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Europeans have introduced the sugar-cane and indigo-plant. After passing the level of 3,100 feet, all these plants become rare, and only prosper in particular situations ; but in these, the sugar-cane grows even at the height of 7,500 feet. Coffee and cotton extend across both of these regions. The cultivation of wheat commences at 3,000 feet; but its growth is not completely established lower than 1,500 feet above this line. Barley is the most vigorous from a height of 4,800 to 6,000 feet. One year with another, it produces 25 or 30 grains for 1. Above 5,400 feet, the fruit of the banana does not easily ripen; but the plant is still met with, although in a feeble condition, 2,400 feet higher. The region comprehended between 4,920 and 5,160 feet, is also the one which principally abounds with the coca, or Erythroxylum Peruvianum, a few leaves of which, mixed with quicklime, support the Peruvian Indian in his longest journeys through the Cordillera. It is at the elevation of 6,000 and 9,000 feet, that the Chenopodium quinoa, and the various grains of Europe are principally cultivated, a circumstance which is greatly favored by the extensive plateaus that exist in the Cordillera of the Andes, the soil of which, being smooth, and requiring little labor, resembles the bottom of ancient
lakes. At the height of 9,600 to 10,200 feet, frost and bail often destroy the crops of wheat. Indian corn is scarcely any longer cultivated above the elevation of 7,200 feet ; 1,000 feet higher, and the potato is produced; but it ceases at 12,600 feet. At about 10,200 feet, barley no longer grows, and rye only is sown, although even this grain suffers from a want of heat. Above 11,040 feet, all culture and gardening cease.
9. Animals. The Jaguar (Felis onca), which is sometimes called the American Tiger, is one of the most formidable animals of the New World. He is to be found in the southern division of America, from Paraguay to Guinea ; but he does not appear to inhabit to the northward of the Isthmus of Darien. Even in the south, the race is gradually growing more rare, in consequence of the double temptation to destroy him, which is offered by the desire of getting rid of a beast so destructive to the flocks, and by the high price which is obtained for his skin. More robust and m clumsy than the leopard, he is also much superior in size, as he often measures 4 or 5 feet from the nose to the root of the tail. The jaguar is a solitary animal, residing in forests, especially near large rivers. He is an excellent swimmer, and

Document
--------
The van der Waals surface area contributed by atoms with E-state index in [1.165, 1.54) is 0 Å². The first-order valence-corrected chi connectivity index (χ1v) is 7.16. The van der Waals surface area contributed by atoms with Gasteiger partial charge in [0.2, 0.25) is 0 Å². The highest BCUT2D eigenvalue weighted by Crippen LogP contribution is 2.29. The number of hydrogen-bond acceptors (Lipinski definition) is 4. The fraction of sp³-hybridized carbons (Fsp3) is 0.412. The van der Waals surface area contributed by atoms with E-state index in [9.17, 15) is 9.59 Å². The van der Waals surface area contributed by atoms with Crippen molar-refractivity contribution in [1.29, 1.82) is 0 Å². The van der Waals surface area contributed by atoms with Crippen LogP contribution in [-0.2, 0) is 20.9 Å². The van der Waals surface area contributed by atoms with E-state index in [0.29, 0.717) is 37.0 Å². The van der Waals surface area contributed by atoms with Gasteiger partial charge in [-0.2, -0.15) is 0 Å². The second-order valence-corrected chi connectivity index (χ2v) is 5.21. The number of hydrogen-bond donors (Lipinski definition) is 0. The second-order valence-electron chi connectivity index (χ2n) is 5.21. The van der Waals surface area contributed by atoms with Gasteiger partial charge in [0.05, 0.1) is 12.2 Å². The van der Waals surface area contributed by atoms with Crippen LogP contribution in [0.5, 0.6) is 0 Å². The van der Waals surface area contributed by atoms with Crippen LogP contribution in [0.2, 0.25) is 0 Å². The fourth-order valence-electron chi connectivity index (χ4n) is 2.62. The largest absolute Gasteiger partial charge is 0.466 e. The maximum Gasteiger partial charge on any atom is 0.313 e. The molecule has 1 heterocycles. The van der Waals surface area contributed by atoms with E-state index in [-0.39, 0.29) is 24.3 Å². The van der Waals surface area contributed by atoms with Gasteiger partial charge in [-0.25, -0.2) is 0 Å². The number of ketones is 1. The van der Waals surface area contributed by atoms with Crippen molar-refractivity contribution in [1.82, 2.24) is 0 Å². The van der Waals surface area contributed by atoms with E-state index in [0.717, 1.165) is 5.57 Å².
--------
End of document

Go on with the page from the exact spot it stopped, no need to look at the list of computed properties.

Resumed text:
is equally expert at climbing. He Comparative Size of Animals of South America.
lies in ambush for his prey, on 1. Ocelot. 8. Tapir. 15. Condor.
which he pounces suddenly; and 2. Margay.
9. Red-tailed Monkey. 16. King of the Vultures. 3. Lama.
10. Brazilian Porcupine. 17. Rhea or Ostrich, his great muscular strength enables 4. Jaguar. 11. Paca. 18. Serpent
him instantly to bear it to the
19. Macaw. 6. Striated Monkey. 13. Toucan.
ground. Man he does not often 7. Peccary. 14. Harpy Eagle 21. Cayman.
attack, and never but by stealth.
Ferocious as he is in his wild state, the Jaguar, when captive, becomes tame and even mild,
and is particularly fond of licking the hands of those with whom he is familiar. The taking of the Jaguar forms a portion of the warlike features distinguishing the Indians of South America, particularly the Llaneros, or men of the plains. The Cougar is found in different parts of this country ; it has already been described under the General View of North America. The Ocelot (F. pardalis) is nearly equal in size to the lynx of Europe, but shorter in its proportions, and more graceful in its form ; it holds, as it were, a middle station between the leopard and the domestic cat. Its body, when full grown, is nearly
3 feet in length, and its tail rather more Jaguar.
than 1, while its medium height may be reckoned at about 18 inches. It is extensively spread over the American continent, being found in the widely separated regions of Mexico and Paraguay, where it abides in the depths of the forests during the day, and giving chase at night to birds and small quadrupeds. As it is an active climber, it follows the birds even to their nests. It does not eat with the same ravenous avidity which characterizes nearly all the animals of its tribe. The Margay (F. tigrina) is much smaller than the ocelot. It resembles the wild cat in the size and shape of its body ; its head only is more square, its snout longer, its ears